Peter Bevelin’s first book, Seeking Wisdom from Darwin to Munger, is a one of the best books you’ve never heard of. He’s just released another book, A Few Lessons from Sherlock Holmes (Kindle), aimed at those who want to improve their thinking.
I’m a big fan of Sherlock Holmes, and Peter is not the first person to explore the wisdom that can be drawn.
Maria Konnikova’s book, Mastermind: How To Think Like Sherlock Holmes, takes a deep look at Sherlock Holmes’s methodology to develop the habits of mind that will allow us to mindfully engage the world.
Peter’s book is shorter and encourages you to draw your own conclusions. He’s distilled Arthur Conan Doyle’s famous detective Sherlock Holmes into principles and quotes.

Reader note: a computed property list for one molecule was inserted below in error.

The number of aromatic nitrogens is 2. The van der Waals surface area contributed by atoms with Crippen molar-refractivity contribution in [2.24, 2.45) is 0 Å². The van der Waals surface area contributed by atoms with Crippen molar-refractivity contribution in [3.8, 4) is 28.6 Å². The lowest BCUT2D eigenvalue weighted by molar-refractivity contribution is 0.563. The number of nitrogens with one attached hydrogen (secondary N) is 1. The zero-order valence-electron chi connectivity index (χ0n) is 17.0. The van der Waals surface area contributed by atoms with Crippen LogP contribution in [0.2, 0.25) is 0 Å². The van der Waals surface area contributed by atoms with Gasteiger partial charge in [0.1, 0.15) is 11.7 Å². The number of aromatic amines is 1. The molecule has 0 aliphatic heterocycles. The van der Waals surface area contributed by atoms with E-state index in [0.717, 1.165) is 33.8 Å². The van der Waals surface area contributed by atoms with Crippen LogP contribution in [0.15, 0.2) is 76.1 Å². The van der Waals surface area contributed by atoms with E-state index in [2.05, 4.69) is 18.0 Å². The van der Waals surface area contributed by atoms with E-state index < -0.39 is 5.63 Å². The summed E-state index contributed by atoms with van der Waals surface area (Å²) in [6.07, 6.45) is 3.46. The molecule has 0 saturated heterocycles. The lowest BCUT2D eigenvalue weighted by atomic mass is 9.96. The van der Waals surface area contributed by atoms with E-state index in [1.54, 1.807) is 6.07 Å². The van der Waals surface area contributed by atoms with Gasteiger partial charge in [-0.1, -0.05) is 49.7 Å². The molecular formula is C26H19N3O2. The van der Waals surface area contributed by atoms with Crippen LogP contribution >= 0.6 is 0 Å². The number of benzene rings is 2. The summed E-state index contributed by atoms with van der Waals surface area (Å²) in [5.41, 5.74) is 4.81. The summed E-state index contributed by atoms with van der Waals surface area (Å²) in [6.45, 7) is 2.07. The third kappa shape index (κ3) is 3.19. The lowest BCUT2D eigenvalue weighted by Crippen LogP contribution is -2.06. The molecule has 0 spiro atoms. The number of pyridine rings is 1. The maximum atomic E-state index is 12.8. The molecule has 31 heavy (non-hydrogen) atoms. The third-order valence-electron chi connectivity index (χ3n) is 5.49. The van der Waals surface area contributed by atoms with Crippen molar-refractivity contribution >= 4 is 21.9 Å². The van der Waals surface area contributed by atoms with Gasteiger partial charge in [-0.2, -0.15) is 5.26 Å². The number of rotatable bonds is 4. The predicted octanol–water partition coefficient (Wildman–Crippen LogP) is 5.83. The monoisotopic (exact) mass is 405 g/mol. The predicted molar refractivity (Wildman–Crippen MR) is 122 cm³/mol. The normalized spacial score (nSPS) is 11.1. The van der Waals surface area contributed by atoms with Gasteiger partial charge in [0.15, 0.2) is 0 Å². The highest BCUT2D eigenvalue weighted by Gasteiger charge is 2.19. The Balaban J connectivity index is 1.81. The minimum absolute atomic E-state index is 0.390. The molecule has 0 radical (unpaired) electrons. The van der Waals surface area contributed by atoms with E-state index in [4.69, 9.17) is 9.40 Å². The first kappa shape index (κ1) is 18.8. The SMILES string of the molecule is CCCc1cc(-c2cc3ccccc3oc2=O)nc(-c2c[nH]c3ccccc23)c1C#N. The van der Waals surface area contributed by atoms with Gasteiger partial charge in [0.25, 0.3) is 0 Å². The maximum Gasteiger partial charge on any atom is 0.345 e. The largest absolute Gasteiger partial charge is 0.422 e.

Let’s look at some of the lessons Bevelin brings to our attention.
“What distinguishes Holmes from most mortals,” Bevelin writes, “is that he knows where to look and what questions to ask. He pays attention to the important things and he knows where to find them.”
Many ideas over a wide range of disciplines helps us gain perspective
The memory attic
So says the statistician
Knowledge doesn’t make us wise
One of the best things about Peter is how he adds outsiders to the mix. He inserts this quote from Montaigne:
Never jump to conclusions
Don’t theorize before data
Make sure facts are facts
Don’t miss the forest for the trees
Small things may be important
What we see
Take time to think things over
Peter’s books tend to become very hard to find a few months after they are released. Used editions often sell well above cover price, so if you’re interested, I’d encourage you to order A Few Lessons From Sherlock Holmes today.
This piece originally appeared on Farnam Street.
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